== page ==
Laurie Viera Rigler continues her series on Jane Austen’s novels at the About.com Classic Lit blog, this week writing about Mansfield Park.
If you’ve ever had an opinion that your friends considered uncool, and you stuck to it despite ridicule and pressure, you’ll find a kindred spirit in Fanny Price, and you’ll want her reward to be the man she loves. However, if you’re still doing shots with your inner bad girl, you’ll be rooting for Mary Crawford to win the object of her, and Fanny’s, affections.
Whilst trolling manybooks.net for free e-books, we happened on a site called The Best Media in Life is Free, which has a listing of free e-texts of books from 1001 Books You Must Read Before You Die. The listings are broken up into Pre-1700, 1700s (The first two on the list…The Monk and The Mysteries of Udolpho!), 1800s (including Jane Austen’s novels), and 1900s. Now that is what we call a reading list! We recommend manybooks.net for e-books in just about any format you need; and feedbooks.com also has a wonderful list of free public domain e-books, which have been beautifully formatted for easy and pleasant reading.
Speaking of e-books, a while back we snarked on the Kindle a bit, but in the past week had the opportunity to play with one. We take back our fugly comment, because the Kindle is anything but. It’s really quite cute! It’s tiny and clean-looking, and it makes using and reading e-books an incredibly easy experience. You just push a button and get a book in seconds; which might pose a problem if one is not careful with paid downloads, but feedbooks.com has set up a really easy way to get free, nicely formatted public domain e-books on your Kindle as easily as you download them from Amazon. Download their Kindle Download Guide, which installs as a book, and “shop” for free e-books right from the guide. We are having serious gadget lust and need to get an eInk e-book reader SOON! It probably still will be a Cybook Gen3; but we really love the ease of use of the Kindle.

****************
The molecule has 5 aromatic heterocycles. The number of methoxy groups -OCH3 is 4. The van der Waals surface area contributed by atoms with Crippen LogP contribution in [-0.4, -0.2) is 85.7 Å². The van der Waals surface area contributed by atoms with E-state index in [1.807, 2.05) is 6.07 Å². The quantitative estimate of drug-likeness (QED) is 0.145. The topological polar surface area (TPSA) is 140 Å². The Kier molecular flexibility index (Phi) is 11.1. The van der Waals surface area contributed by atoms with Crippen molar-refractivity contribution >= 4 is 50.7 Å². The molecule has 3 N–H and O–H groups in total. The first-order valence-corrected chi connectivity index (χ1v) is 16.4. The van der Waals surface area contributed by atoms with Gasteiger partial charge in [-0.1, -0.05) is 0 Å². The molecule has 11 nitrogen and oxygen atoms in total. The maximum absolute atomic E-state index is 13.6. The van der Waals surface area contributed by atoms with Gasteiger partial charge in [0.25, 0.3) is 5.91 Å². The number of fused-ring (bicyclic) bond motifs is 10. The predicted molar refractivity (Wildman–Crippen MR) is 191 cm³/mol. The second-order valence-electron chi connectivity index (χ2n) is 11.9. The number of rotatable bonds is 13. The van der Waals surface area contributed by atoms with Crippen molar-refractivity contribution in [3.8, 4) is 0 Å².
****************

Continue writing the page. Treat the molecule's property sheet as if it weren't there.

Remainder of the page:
Adventures in Reading reviews Jane Austen: Obstinate Heart by Valerie Grosvenor Myer.
Austen is described as a person with charm and wit, but also as an individual looked down upon socially as being rather “backwards” or common by her family later in life. Some of Austen’s nieces and nephews are described as rather snobbish and prudish (they would be entering the Victorian period after all) and Myers discusses how parts of Austen’s life were “white washed” in the years after her death by her family. Myers’ approaches a “sour grape” perspective on Austen’s life versus the romantic entanglements of her heroine’s.
SPV: Many women love Jane Austen’s novels. What is it about her novels that are so timeless and that we can relate to?
Lori: There are lots of answers to that question—her writing is lovely, she herself had a wonderful wit and energy for life, which comes through in her stories, they’re full of humor and her characters are people that we still recognize today. And she’s writing about falling in love, which is an awful lot of fun on its own. But there’s much more substance to her than just the romance.
I think a big part of it is the character that Austen wove into her stories. They’re not so much about falling in love as they are about the kind of people who are allowed to fall in love, people whose characters have been refined, who have been willing to admit their own faults and change. They’re worthy. I think that gives her stories incredible strength—which sometimes movies and spin-offs miss.
We were referred to A Great Undoing, Natalie Jenner’s entry in the Amazon.com Breakthrough Novel Award competition. The novel is a modern retelling of Persuasion, set in Montauk, Long Island and Manhattan in the 1960s. You can download and read a free excerpt and leave feedback. The novel currently is a semi-finalist in the competition and will advance to the next round based upon the feedback that the excerpt receives, so get to it, Janeites!
And we are reminded that we have not updated our sidebar book links in a very long time, and hope to get to that task this week. That’s it for this week’s Weekend Bookblogging, Gentle Readers, and always remember: Books Are Nice!